VELEZ-MITCHELL: Well, I guess what they’re saying is 10 days wasn’t enough, and that had they had more time, they could have followed them. Perhaps they would have gone back to the scene of the crime. Maybe they could have listened to their cell phone calls and monitored their e-mails, that kind of thing.

TWITTY: Well, that’s wishful thinking. If only that would have happened. Remember, within the first 24 hours, we knew who the suspects were. We knew the persons that Natalee were taken from Carlos and Charlie’s. We knew the license plate of the gray Honda they placed her in. We knew the condition that Natalee was in. We knew the behavior or the conduct in which they engaged in with Natalee.

And then not only that, Jane, within 72 hours, we knew that their first story was totally fabricated, that within the first 72 hours, I faced a room of 12 — at least 12 detectives, Aruban and Dutch detectives, and a lead detective, Dennis Jacobs (ph), and they knew after we reviewed video footage from the Holiday Inn casino lobby that my daughter had never been brought back to the Holiday Inn. They knew that those suspects were fabricating a story from day one.

VELEZ-MITCHELL: All right. And one of the reasons we’re talking about this tonight is because of this “Vanity Fair” article, which was written by Bryan Burrough. And he does his own assessment of the Aruban authorities. Let’s hear that.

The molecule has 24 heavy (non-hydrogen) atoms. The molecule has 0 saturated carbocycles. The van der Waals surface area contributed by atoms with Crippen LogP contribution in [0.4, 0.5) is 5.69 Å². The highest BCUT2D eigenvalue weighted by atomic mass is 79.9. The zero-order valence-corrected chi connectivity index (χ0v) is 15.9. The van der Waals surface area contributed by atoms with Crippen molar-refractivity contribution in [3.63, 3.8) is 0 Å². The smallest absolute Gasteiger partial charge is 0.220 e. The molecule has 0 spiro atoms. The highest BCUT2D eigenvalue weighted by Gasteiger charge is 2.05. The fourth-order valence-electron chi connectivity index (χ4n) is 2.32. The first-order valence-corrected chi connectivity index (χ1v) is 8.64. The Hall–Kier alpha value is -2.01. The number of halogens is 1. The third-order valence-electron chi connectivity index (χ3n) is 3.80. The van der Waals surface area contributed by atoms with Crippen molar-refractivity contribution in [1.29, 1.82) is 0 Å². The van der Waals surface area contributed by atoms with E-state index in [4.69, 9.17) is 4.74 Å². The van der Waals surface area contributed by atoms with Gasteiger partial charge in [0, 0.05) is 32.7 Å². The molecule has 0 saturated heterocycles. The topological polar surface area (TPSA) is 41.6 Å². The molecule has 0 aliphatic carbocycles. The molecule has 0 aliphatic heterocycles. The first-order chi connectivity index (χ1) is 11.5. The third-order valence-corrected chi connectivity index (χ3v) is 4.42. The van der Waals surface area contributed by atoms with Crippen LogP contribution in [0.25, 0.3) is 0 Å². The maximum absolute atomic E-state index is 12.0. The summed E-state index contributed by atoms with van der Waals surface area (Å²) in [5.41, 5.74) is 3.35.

BURROUGH: What they would have liked to have seen happen is for the suspects, the three young men, to have remained at large for a period of weeks, where they could have been followed, where their phones could have been tapped, they could have been surveilled. That is SOP. That’s how they normally would have done it. In this case, because of pressure from the family and the media, they were forced to make arrests that they call premature.


VELEZ-MITCHELL: And Beth, I have to say that I want to stress nobody knows what it’s like to be you right now unless they’re in your shoes. And so very few people in the world are. So I have a lot of sympathy for your predicament. But we have to ask you about some of these things that were in this article.

For example—and we do have this quote that we can put up on our screen. This is from the deputy Aruban police chief Dompig. And he says, “It was like nothing could satisfy them, nothing. Basically, Jug wanted us to come over and beat a confession out of these boys. We couldn’t do that. These guys are hard-headed, especially Joran. We couldn’t get a confession.”

He is talking about your husband. What do you say to that?